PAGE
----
The case that spurred a family to lobby for changes to Louisiana's laws on restraining orders ended today when a jury found Demetric Cornell Savoy guilty of the murder of Heather Mouton.
Jury selection began on June 14 and the trial ended today. The jury found Savoy guilty of second-degree murder and unauthorized entry of an inhabited dwelling. He faces a mandatory sentence of life in prison without possibility of probation, parole or suspension of sentence.
Heather Mouton died on May 25, 2018 at her home in Crowley. Just two weeks prior, she obtained a restraining order against Savoy, her estranged husband. Mouton, a mother of three, wrote in the request that Savoy "strangled/choked" her, and at one point asked if she "was ready to die."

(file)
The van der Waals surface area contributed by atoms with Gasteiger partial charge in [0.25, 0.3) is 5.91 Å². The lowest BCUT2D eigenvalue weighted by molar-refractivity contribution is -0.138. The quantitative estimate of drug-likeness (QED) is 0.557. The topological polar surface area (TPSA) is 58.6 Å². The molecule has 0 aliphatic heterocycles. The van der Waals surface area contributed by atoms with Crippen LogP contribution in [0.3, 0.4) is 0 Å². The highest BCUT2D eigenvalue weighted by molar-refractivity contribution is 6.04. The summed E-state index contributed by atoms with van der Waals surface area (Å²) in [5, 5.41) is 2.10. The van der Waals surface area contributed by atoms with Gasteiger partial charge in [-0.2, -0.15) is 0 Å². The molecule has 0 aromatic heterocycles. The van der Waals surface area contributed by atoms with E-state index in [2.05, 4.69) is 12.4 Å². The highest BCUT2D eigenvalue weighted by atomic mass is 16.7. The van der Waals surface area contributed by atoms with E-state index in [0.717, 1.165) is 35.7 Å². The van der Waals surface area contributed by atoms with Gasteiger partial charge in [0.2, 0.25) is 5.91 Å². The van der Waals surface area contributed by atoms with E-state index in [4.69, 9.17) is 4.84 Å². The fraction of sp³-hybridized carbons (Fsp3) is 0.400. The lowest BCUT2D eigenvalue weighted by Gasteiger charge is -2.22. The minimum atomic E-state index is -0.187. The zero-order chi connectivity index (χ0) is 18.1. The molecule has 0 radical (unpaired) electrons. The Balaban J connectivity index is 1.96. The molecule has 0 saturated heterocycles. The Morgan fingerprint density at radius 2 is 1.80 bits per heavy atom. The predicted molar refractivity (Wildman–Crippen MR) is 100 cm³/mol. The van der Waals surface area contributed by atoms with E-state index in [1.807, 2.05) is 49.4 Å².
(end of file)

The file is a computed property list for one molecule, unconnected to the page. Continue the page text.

"Lord knows I’m not ready to die. I have [too] much to live for," she wrote. "He said I better not report him or else."
Savoy broke into her home and shot her twice in the head, police said at the time. He was arrested quickly due to tips from the community, police said.
Within a month, her family was lobbying for stricter domestic violence and restraining order laws.
The result was Heather's Law, which was passed by the legislature in 2019 and became law that summer. It requires that all restraining orders be immediately forwarded to local law enforcement, and it requires officials to explain to victims that a restraining order does not initiate criminal charges against the subject of the order.
Savoy will be formally sentenced by Judge David Smith at a later date.
The case was prosecuted by Assistant District Attorney Elliott Cassidy, with assistance from Burton Guidry.